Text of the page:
Buying Used Equipment: Good Idea or Not?
The big attraction of buying used gear is often based on the monetary savings. Buyer beware, today when I looked at ebay, two Nikon lens are selling for more than a new one due to Nikon's current $500 instant savings incentive. So be aware of instant savings promotions and price drops especially when a newer model is on the horizon.
Things to consider.
Most used items have no warranty or the warranty for used items is expensive.
Parts are only made for 7 years after the last manufacture date.
Compatibility issue with lens and bodies
Each manufacturer makes different lens mounts.
For instance, Nikon and Canon mount are not the same.
Some cameras require lens with motors in them to autofocus.
Even in the same manufacturer or company lens are not interchangeable.
In Canon an EF-S lens with damage a full frame DSLR.
In Canon a RF-S lens with damage a full frame Mirrorless.
Are the memory cards being made for the older camera?
Some cameras only take memory cards that are small in size.
the Nikon D50 only takes 2 gb secure digital cards that are impossible to find.
Are batteries made anymore?
Average life of rechargeable battery is only one year.
Rechargeable batteries die without warning.
Do they have the charger?
Is the charger being made?
How expensive is a charger?
How to evaluate the condition of used equipment
Looks for scratches on both the rear and front element.
Scratches on the rear element will be more noticeable in the photos.
Look at rear mounting area for scratches as well as check and see if screws are missing, contacts or glass element are scratched, or connection is loose.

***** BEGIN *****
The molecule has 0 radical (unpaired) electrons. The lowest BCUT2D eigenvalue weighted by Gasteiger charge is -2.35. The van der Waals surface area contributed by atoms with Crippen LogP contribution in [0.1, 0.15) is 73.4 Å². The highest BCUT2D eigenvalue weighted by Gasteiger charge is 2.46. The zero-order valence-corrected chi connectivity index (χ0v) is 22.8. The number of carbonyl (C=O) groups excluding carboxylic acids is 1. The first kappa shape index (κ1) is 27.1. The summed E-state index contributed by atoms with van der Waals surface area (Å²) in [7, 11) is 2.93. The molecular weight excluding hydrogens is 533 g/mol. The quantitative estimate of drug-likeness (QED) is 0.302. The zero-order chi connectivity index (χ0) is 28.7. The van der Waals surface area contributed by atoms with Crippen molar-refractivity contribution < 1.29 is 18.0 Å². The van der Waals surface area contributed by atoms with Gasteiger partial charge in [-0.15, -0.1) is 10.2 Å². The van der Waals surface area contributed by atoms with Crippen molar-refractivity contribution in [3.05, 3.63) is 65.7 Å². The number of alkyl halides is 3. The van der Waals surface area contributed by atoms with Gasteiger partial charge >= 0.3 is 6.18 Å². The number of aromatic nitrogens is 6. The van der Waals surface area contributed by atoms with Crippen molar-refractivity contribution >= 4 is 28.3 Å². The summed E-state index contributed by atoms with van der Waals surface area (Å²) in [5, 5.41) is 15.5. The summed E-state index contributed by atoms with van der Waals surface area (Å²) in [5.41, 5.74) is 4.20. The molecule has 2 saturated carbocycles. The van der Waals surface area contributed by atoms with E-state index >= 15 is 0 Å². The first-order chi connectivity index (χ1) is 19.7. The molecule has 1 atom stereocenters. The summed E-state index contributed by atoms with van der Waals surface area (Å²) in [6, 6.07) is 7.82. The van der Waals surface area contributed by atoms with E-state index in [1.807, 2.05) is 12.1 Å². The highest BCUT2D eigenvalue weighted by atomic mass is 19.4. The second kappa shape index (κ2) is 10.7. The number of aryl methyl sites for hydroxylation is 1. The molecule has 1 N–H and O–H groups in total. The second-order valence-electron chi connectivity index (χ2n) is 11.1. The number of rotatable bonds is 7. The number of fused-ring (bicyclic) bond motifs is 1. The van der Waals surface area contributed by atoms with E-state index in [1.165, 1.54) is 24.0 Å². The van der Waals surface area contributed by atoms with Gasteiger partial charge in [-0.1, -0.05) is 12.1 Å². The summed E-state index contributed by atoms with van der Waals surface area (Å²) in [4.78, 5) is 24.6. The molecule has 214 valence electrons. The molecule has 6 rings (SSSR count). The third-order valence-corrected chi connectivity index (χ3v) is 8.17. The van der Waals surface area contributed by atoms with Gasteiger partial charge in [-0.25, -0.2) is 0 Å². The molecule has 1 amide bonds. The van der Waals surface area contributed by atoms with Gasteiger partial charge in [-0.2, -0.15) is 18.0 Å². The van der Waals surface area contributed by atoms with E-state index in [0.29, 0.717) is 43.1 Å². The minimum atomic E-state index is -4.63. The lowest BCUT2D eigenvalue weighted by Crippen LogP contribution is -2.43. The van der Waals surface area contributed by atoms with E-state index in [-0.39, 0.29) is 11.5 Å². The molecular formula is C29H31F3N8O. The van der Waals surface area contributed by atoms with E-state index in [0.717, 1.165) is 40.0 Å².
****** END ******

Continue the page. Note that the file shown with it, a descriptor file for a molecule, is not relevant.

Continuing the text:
Hold the lens up to light and see any signs of internal dust or mold.
Connect to your camera and check autofocusing. Listen for noisy autofocus or rattling. Remember on some lenses you will hear the vibration control working.
Try different aperture settings to confirm exposure.
Look for signs of wear especially where the lens mounts.
When was the camera last manufactured (7 year parts rule).
Look for dust on sensor.
Take a photo of the blue sky and see if you see any gray spots in the same location.
Try camera in various modes.
Make sure you take both vertical as well as horizontal photos to rule out connection issues often found when using heavier lenses.
Check the number of shutter clicks. Cameras are only good for so many shutter clicks.
Consumer models may last for about 80,000 to 100,000.
Professional models may last for about 150,000 to 200,000.
Any hint of sand or liquid damage is bad news.
Evaluation of film camera extra things to remember:
No parts made anymore.
Look at the shutter curtain carefully looking so signs of oils, holes or inability to lay flat. Do not touch the shutter just look.
Test meter and check for battery corrosion and battery availability.
Finally bring your camera or a memory card and take test shots. Bring your laptop and evaluate the images for dust and exposure before buying.